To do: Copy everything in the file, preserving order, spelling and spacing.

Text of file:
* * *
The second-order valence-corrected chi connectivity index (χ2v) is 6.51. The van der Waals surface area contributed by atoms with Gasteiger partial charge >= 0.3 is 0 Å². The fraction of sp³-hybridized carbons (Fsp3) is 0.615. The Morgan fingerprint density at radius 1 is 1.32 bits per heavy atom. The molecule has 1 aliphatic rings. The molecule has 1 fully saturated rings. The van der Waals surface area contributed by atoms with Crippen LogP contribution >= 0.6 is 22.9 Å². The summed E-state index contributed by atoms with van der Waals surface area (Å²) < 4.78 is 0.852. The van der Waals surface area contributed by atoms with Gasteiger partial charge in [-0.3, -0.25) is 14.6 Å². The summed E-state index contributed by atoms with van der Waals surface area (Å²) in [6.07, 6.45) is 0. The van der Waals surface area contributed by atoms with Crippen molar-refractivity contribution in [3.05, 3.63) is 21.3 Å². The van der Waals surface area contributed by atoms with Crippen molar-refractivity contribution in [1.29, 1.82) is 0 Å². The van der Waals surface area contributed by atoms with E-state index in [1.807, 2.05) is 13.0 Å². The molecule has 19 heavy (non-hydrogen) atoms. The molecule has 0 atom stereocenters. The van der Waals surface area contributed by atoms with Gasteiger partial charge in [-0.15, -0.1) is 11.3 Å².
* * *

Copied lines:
The second-order valence-corrected chi connectivity index (χ2v) is 6.51. The van der Waals surface area contributed by atoms with Gasteiger partial charge >= 0.3 is 0 Å². The fraction of sp³-hybridized carbons (Fsp3) is 0.615. The Morgan fingerprint density at radius 1 is 1.32 bits per heavy atom. The molecule has 1 aliphatic rings. The molecule has 1 fully saturated rings. The van der Waals surface area contributed by atoms with Crippen LogP contribution >= 0.6 is 22.9 Å². The summed E-state index contributed by atoms with van der Waals surface area (Å²) < 4.78 is 0.852. The van der Waals surface area contributed by atoms with Gasteiger partial charge in [-0.3, -0.25) is 14.6 Å². The summed E-state index contributed by atoms with van der Waals surface area (Å²) in [6.07, 6.45) is 0. The van der Waals surface area contributed by atoms with Crippen molar-refractivity contribution in [3.05, 3.63) is 21.3 Å². The van der Waals surface area contributed by atoms with Crippen molar-refractivity contribution in [1.29, 1.82) is 0 Å². The van der Waals surface area contributed by atoms with E-state index in [1.807, 2.05) is 13.0 Å². The molecule has 19 heavy (non-hydrogen) atoms. The molecule has 0 atom stereocenters. The van der Waals surface area contributed by atoms with Gasteiger partial charge in [-0.15, -0.1) is 11.3 Å².